Bird is a curator at the Smithsonian Institution's National Museum of American History and the author of "Souvenir Nation," a book coming out May 21 that explores the origins of 50 of the museum's most interesting relics originally saved as keepsakes.

What in your museum work gave you the idea to write this book?

I curate one of the oldest collections in the museum. As the museum grew, the collection was divided up. But every time a division was made, things that didn't quite fit the new way of thinking about the museum were left behind. So we have this reliquary of unclaimed and not taken objects. The more I looked at these things, I noticed that they shared certain characteristics. Most are pieces of larger things that people took when they traveled or were given. And so it suggested to me that these were actually souvenirs. It's something that's so fundamental and elemental to any museum. Before you can have a museum, you need people who save things.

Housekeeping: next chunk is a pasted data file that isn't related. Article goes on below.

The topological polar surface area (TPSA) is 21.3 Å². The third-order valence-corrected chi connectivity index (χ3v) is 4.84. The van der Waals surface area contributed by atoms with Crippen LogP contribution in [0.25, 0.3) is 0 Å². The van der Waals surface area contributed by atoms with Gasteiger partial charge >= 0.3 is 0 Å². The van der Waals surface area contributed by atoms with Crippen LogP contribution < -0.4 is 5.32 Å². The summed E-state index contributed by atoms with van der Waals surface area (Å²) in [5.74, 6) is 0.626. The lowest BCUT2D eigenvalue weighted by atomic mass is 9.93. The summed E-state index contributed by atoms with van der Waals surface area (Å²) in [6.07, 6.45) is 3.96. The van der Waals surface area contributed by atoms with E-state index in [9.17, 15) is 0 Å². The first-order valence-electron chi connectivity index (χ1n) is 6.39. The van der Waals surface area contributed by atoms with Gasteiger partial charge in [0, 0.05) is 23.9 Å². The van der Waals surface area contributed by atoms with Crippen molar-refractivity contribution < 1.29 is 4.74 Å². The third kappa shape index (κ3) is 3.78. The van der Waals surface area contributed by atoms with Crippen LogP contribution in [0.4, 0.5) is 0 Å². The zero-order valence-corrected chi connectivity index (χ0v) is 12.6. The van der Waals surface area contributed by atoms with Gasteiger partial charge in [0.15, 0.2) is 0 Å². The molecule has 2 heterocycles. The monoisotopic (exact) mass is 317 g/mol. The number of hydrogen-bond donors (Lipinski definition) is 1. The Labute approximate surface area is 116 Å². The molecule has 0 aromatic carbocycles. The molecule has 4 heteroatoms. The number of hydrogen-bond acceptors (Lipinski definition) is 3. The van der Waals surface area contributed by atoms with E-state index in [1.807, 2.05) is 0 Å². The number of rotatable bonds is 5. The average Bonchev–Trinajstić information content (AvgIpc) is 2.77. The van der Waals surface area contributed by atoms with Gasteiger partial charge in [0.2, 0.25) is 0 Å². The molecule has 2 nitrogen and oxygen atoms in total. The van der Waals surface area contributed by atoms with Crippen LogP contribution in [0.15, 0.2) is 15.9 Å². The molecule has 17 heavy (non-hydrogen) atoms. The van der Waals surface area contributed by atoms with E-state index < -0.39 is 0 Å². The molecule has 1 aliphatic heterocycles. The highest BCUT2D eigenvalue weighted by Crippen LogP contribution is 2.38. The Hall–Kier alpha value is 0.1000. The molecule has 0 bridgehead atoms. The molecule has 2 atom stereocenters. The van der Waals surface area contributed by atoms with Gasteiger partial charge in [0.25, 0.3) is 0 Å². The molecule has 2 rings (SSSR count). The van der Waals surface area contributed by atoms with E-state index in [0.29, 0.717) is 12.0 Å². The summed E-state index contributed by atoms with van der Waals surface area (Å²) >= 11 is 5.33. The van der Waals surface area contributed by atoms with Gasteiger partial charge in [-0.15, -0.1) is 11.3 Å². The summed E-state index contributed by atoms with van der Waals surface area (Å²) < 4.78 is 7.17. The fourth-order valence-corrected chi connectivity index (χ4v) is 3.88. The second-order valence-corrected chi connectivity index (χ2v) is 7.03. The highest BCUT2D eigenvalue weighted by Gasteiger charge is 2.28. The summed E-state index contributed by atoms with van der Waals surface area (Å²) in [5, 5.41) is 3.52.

What sets these objects apart from the rest of the items in the museum?

They're small, they're personal, they're the kind of thing you could fit in a pocket or a purse. And they're all pretty nondescript -- they're rocks, they're bits of wood. They probably would have been thrown away long ago. In the past, they've been presented as kind of a one-off -- a piece of Plymouth Rock, a fragment of Mount Vernon. If you look at them as a group, they teach lessons about how people once thought they could save the past. There's something kind of charming about it.

Are we still a souvenir nation?

Absolutely. It's never really stopped. You can still find people for whom even the smallest thing is so personal that the museum can't collect it. It means so much to them. It's still going on.

- Matt Connolly